This domain does reward those who have specialized knowledge and have the initiative to seize their opportunities. In government jobs, by contrast, the income ladder is "fixed" and only the (relatively) few slots close to the top have ceilings that are in the six figures. In my opinion, competition for six-figure jobs is much fiercer in government than in the private domain, where the main determinant of income is the operation of market forces for highly qualified people, not a fixed governmental schedule of salaries.
    Last edited by SecTrainer; 06-17-2007, 08:29 AM.

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  • Curtis Baillie
    replied
    Originally posted by hrdickinson View Post
    That was certainly a rant worth reading, S.T. and absolutely true, in my opinion.

    Also, further to your point #3, there are senior management people at some of the larger security companies that started in the rank and file. Only a few may progress that far, but at least the opportunity is there.

    I would imagine that six figure LE jobs are rare outside of the top ten US cities.
    Many of the large retailers pay their Regional LP people and above salaries in the six figures. Salaries in LP have advanced in the past 8 or so years.

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  • hrdickinson
    replied
    That was certainly a rant worth reading, S.T. and absolutely true, in my opinion.

    Also, further to your point #3, there are senior management people at some of the larger security companies that started in the rank and file. Only a few may progress that far, but at least the opportunity is there.

    I would imagine that six figure LE jobs are rare outside of the top ten US cities.

    Leave a comment:


  • Lawson
    replied
    Just to add, when I was with Wackenhut and I went to Louisiana, I was making approx $4,000/mo (before OT) and $10,000/mo (after OT)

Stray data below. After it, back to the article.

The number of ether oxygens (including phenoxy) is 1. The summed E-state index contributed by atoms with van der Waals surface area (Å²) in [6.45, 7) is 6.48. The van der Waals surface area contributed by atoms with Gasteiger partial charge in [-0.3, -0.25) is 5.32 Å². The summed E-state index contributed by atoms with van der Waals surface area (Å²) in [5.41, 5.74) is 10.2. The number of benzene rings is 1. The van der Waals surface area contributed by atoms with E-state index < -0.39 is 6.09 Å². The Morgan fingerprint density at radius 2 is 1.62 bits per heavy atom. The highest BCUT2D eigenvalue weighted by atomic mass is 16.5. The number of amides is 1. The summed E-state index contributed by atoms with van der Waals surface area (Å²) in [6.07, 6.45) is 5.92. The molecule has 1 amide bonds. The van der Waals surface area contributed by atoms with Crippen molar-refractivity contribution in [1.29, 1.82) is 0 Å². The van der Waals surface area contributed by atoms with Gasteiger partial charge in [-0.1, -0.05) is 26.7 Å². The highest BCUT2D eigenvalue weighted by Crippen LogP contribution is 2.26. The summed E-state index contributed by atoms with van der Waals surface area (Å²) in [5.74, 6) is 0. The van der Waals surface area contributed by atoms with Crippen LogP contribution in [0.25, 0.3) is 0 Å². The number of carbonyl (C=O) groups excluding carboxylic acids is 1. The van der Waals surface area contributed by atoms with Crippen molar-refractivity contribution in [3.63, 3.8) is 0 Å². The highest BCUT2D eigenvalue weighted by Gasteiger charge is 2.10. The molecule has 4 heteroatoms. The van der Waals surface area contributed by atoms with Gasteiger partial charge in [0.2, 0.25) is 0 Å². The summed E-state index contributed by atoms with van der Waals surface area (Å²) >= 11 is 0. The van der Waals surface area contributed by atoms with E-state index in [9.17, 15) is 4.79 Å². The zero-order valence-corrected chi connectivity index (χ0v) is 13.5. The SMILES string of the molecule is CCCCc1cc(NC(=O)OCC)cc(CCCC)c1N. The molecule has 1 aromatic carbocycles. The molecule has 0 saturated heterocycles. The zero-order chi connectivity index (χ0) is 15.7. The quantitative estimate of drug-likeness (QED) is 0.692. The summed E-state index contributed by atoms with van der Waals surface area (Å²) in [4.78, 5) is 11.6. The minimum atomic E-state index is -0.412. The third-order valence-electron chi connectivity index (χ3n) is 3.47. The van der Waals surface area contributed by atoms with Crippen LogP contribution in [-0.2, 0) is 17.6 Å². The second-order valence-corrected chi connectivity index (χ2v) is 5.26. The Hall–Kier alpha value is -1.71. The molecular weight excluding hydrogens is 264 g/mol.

Before OT the local sheriff's office Sergeant was making approx 3,000/mo. And the deputies less than that... so you cant tell me Security is less paid.

    Leave a comment:


  • Andy Taylor
    replied
    Beautifully put, SecTrainer.

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  • SecTrainer
    replied
    Originally posted by Hospital Security Dude View Post
    If you got a degree please don't waste your time working secuirty, get into Law Enforcement, pays better.
    What an ill-informed, disappointing post - especially for this particular forum, where members should know better - and one with which I disagree strongly.

    <begin rant>

    1. The security domain is very broad, very deep, and very interesting. It has something for everyone, from executive protection...to management...to investigation...to agency ownership....to intelligence/counterintelligence...to high technology designing and installing complex systems involving computers, networks, sensors, etc.

    2. Security positions can be found in virtually every type of venue - entertainment, healthcare, retail industry, hospitality, defense industries, nuclear energy, you-name-it...up to and including the federal government.

    3. For those who move up, there are many security positions that pay far more than many LE positions. Public agencies sometimes have trouble keeping people from moving over to the security domain, in fact.

    4. There are many LE positions in this country that pay less than or equal to security, even at the officer level. I have posted about this elsewhere.

    5. There are many security positions that see more "action" than many LE positions. I have also posted about this.

    6. If you like real high-stakes, high-security, high-risk action, it can certainly be found (for instance, the private security companies working in Iraq).

    7. There are many "hybrid" positions - sometimes called "special police" - where officers perform a "police" mission (for instance, railroad police).

    8. With globalized companies, you can easily work your way into a job that takes you around the world.

    9. Security work is very important...without it, our economy would collapse very quickly, and this country would be a much less safe place to live in.